He attributes the rise to a combination of a slow increase in global temperatures and a faster heating of Southern California due to the buildup of heat-absorbing infrastructure, with a population that’s quadrupled since the 1950s.

“We created this great megalopolis from the San Fernando Valley to the Inland Empire to the ocean, and what we’ve done is cram 20 million people into it, and we’ve created an awful lot of infrastructure that tends to absorb the heat,” he said. “So not only are we living in a warmer world due to global heating, we’re creating our own heat.”

On top of that, he said, while one- to two-day heat waves were the norm in the middle of the century, “now we see one-week heat waves.” And they’re hotter, as evidenced by the falling records.

“You never read very much about low temperature records, they’re, like, in the rearview mirror,” Patzert said. “Whenever there’s a record, it’s always a new high.”

The triple-digit temperatures coincide with Labor Day weekend, which is typically one of the busiest beach days of the summer even absent a record-breaking heat wave.

At 9:30 a.m Saturday, hundreds of beachgoers dotted the shore in Marina del Rey. Despite the morning hour, parking spots were hard to find, forcing families to walk multiple blocks, all while carrying plastic buckets, beach towels and umbrellas.

Boaters and kayakers zipped along the water, while several games of beach volleyball were underway.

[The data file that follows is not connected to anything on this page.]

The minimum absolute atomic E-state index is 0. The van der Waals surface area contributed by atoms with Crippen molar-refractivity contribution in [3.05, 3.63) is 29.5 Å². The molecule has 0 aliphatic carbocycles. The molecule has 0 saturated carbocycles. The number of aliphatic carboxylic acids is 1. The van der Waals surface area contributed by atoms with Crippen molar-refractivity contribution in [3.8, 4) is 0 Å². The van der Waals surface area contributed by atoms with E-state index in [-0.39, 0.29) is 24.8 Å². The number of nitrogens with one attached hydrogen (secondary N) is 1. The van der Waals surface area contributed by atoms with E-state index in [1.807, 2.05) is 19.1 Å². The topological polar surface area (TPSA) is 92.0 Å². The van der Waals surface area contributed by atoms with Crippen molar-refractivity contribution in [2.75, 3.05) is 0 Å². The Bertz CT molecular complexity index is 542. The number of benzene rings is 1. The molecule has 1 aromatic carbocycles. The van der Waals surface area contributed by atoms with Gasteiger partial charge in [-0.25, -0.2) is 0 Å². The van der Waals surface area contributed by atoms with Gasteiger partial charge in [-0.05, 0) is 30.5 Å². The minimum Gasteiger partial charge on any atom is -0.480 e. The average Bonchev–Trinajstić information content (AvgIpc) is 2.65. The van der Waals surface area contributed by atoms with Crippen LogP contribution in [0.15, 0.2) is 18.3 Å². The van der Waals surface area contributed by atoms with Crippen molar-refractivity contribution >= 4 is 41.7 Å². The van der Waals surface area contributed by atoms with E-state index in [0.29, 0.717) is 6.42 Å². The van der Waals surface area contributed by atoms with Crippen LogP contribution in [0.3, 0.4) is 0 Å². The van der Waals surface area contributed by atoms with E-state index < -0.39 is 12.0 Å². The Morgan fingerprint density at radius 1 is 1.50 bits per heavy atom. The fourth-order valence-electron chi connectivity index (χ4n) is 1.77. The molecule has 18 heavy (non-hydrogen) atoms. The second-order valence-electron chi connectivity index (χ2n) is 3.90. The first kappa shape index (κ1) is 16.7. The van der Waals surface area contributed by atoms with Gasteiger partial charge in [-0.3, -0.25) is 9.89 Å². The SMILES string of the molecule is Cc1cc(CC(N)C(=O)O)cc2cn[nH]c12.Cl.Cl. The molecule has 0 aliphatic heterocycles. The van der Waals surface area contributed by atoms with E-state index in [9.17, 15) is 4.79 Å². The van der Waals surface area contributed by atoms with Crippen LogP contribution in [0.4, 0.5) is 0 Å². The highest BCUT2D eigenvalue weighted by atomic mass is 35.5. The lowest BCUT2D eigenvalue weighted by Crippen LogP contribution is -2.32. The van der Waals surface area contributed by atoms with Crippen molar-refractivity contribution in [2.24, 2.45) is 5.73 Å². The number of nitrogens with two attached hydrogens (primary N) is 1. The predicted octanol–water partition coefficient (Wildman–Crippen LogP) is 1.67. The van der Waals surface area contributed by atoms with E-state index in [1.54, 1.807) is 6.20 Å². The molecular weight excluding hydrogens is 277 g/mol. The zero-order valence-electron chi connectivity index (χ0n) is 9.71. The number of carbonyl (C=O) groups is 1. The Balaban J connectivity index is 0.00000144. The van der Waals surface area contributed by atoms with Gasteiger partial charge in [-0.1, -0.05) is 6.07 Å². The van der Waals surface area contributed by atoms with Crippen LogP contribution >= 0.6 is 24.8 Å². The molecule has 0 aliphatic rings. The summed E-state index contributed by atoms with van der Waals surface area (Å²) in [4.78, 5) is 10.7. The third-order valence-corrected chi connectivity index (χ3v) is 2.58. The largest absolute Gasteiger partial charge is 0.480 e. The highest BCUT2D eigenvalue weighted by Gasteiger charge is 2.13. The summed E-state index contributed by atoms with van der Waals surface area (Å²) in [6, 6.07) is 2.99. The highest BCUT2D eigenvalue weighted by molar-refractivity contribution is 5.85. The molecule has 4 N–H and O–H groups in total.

In the parking lot of the San Gabriel Mission, where temperatures hit 106 degrees around 1:30 p.m., dedication was tested, but healing services and rituals were ultimately performed.

About 70 family and friends of parishioner Magdalena Lopez, who died on Aug. 14 at the age of 65, gathered to honor her in a socially distanced outdoor funeral held under three giant white canopies.

Thirty-year church musician Ralph Mohutsky Jr. said he was “concerned” about the extreme heat before leaving his Alhambra home, but he didn’t hesitate to play that afternoon.

“The sense of duty of wanting to give a family peace and closure overrode my fear of overheating,” Mohutsky Jr., 54, said. “I made sure to prepare as best as I could to be outside.”

The heat was doubly concerning for Los Angeles resident Isabel Romero, who runs a white-dove release business specifically catering to funerals.

She arrived at the one-hour service shortly before its conclusion with two crates of 20 birds.

The doves were handed to family members after the service. The group of mourners formed a circle and jointly released the birds into the air. The trained doves circled around the canopies and adjoining cemetery and mission en route to the company’s coop in Montebello.

“I really hope they all make it back,” said Romero, 46, who has been running the business with her husband, Manuel, for 20 years. “In extreme weather like heavy rain or heat, sometimes they all don’t make it back.”

In the Mojave Desert town of Baker, home to the world’s tallest thermometer, the temperature ticked up from 117 to 118 degrees just after 2 p.m.

Miles down the road, northbound traffic on Interstate 15 was slowed to a crawl as firefighters extinguished a burning car.